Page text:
The python hunting season recently kicked off in Southern Florida, attracting nearly 1,000 wranglers who have signed up to hunt the invasive species under the state's Python Challenge. The season will run through February 10
"If they'd told me 10-15 years ago, you're going to be cruising this road for Burmese pythons, I would've been like, 'You're crazy, no way,'" Ruben Ramirez, a python hunter who is registered for the Python Challenge, told Miami-DadeSunbeam Televisionaffiliate WSVN.
The 2013 Python Challenge looks to cut down on the overpopulated python population as the species, which can grow up to 25 feet long, is laying waste to the ecosystem and native wildlife of the Everglades. In addition, many of the species affected are endangered, and the pythons have fewpredators aside from humans and alligators. Under the Python Challenge, the competitor to catch the largest python gets $1,000 and the competitor who catches the most pythons gets $1,500.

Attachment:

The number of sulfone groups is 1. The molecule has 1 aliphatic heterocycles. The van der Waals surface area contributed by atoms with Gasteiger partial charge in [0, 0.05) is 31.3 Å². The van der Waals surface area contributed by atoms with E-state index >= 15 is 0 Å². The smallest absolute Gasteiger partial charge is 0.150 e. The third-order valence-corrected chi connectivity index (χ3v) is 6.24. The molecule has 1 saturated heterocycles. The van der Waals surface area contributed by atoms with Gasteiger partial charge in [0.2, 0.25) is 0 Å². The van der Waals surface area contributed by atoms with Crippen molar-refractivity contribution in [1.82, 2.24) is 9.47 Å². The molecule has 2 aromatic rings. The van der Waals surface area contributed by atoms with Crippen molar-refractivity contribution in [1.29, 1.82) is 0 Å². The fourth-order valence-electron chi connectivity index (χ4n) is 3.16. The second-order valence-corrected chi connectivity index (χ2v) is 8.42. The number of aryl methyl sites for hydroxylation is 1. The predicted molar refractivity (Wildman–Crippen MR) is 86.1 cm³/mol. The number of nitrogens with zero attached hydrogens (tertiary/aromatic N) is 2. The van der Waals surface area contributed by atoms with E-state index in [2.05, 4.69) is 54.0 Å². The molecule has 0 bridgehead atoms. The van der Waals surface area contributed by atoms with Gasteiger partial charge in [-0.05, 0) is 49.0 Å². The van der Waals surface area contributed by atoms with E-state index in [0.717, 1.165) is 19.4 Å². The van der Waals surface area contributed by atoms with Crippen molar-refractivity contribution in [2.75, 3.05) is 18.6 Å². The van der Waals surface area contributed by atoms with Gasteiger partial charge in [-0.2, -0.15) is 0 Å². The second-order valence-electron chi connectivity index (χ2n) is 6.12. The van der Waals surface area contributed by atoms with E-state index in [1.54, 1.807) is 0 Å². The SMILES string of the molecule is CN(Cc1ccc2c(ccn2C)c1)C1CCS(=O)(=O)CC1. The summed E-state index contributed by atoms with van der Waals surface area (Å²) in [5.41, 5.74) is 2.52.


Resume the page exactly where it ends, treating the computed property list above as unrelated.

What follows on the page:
The hunt already saw 11 kills in the first three days, with many more expected to come.
Those heading out for any hunting season this year, no matter how obscure, should look into equipping their vehicle with Husky Liners® custom fit floor mats to protect from unwanted damage to a car's interior.
Pythons are not the only reptile Florida hunters will be after. The Arthur R. Marshall Loxahatchee National Wildlife Refuge recently announced that they are allowing 11 hunters to kill 22 alligators in an initial hunt.
Rolf Olsen, the Arthur R. Marshall Loxahatchee National Wildlife Refuge's assistant manager said the hunt might begin as early as August and would occur during two different periods.
Acceptable methods of harvesting the alligators include harpoons, snatch hooks, gigs, spear guns and crossbows. Once the gators are caught, they will be killed with a bang stick, which is a pole with a shotgun charge at one end.